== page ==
Boyle is unlike most of the quarterbacks the Packers bring in, because he’s a pocket passer rather than a guy who makes his share of plays outside the pocket. Not that he’s a bad athlete — he ran a 4.75-second 40 and had a 35½-inch vertical jump at his pro day last year — but he plays the game as a pocket passer.

That was one of the differences last year in camp. Kizer was quick to bolt the pocket; Boyle mostly stood tall and got the ball out.

Boyle’s arm also looked stronger than Kizer’s, and his accuracy appeared to be at least as good.

“(Boyle’s) got a big arm,” Gutekunst said, “nice stature kid, really does a nice job from the pocket.”

It’s still hard to square what we saw in camp with a college career that saw Boyle throw 11 touchdowns and 13 interceptions at the FBS level with Eastern Kentucky as a senior. Those are not the numbers of an NFL prospect.

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But Boyle showed what he showed last summer. He spun the ball and avoided turnovers well enough to win a spot on the final 53. Gutekunst was unwilling to risk sneaking him through waivers for a spot on the practice squad.

CLOSE

The questions now are, how much has Boyle improved? And will he continue to take care of the ball like he did in camp last year, or will the interceptions balloon the more he plays?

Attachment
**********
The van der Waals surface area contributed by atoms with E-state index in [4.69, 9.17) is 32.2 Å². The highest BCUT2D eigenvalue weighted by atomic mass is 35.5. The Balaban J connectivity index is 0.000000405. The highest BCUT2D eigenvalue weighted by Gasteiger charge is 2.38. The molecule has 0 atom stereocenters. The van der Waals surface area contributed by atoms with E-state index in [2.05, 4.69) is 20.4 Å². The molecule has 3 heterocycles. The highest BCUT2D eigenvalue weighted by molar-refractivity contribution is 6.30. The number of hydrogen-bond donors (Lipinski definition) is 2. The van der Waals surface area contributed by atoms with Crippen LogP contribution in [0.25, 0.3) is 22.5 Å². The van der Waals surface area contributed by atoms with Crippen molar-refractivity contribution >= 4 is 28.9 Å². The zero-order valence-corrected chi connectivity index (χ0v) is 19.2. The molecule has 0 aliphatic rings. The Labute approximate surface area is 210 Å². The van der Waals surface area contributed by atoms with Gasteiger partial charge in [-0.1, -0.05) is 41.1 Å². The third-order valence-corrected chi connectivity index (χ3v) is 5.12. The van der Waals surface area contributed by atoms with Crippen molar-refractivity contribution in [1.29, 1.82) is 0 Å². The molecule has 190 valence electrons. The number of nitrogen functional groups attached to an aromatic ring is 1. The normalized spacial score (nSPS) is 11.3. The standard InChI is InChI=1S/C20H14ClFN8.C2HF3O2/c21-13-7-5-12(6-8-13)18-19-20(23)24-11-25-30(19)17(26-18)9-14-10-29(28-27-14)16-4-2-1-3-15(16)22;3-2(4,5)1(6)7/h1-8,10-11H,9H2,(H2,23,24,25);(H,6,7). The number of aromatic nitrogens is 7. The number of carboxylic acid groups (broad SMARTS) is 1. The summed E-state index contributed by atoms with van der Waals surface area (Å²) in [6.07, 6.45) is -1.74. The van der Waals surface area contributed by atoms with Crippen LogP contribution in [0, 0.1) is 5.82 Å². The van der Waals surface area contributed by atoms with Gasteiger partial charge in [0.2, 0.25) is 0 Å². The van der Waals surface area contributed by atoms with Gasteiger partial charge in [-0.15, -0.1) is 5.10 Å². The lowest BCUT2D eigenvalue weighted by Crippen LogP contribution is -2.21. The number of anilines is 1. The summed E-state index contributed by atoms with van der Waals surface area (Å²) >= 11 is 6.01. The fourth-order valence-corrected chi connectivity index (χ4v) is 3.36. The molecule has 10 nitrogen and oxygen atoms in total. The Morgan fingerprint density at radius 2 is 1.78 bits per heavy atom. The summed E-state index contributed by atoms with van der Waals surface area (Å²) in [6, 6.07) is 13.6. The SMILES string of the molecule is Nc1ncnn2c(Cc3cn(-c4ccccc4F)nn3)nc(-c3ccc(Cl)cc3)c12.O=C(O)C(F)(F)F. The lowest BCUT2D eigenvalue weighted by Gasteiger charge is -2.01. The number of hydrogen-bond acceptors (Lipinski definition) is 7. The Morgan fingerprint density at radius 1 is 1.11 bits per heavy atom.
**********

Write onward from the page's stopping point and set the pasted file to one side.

“He has some natural throwing ability,” LaFleur said at the owners meeting. “There’s not a ton of tape on him, so we’ll get a good feel for him throughout the OTAs and into training camp. But I certainly think there’s some redeeming qualities he possesses that give you some excitement.”

Kizer has arm talent and great size (6-feet-4, 235 pounds), and he’s actually 15 months younger (23) than Boyle (24). But his inability to win even one game in 15 starts with Cleveland two years ago, along with his 4-8 record in his final season at Notre Dame suggest something is missing.

He did nothing to dispel that in the two games he played after Rodgers left with injuries. He put up a 40.5 rating, threw two especially careless interceptions and was sacked four times, including one in which Chicago's Khalil Mack simply ripped the ball from his hands.

“That’s what it’s all about, right?” Gutekunst said of Kizer’s winless record. “They have to play, they have to progress, and at some point he has to cross that threshold. Like I said, he’s putting the time in. We certainly like the skill set. We’ll see how it goes.”

Said LaFleur: "There’s some things that we’re going to work on to clean up from a balance standpoint and from a footwork standpoint. I know he’s working hard right now, he’s out in California working with a guy I’ve had experience working with, Adam Dedeaux, just working on those fundamentals that are critical to effective quarterback play."

Both backup quarterbacks have a new start with LaFleur, whose background is coaching their position. He will make the call.

Kizer has the name and pedigree, but I’d bet on Boyle to be the No. 2.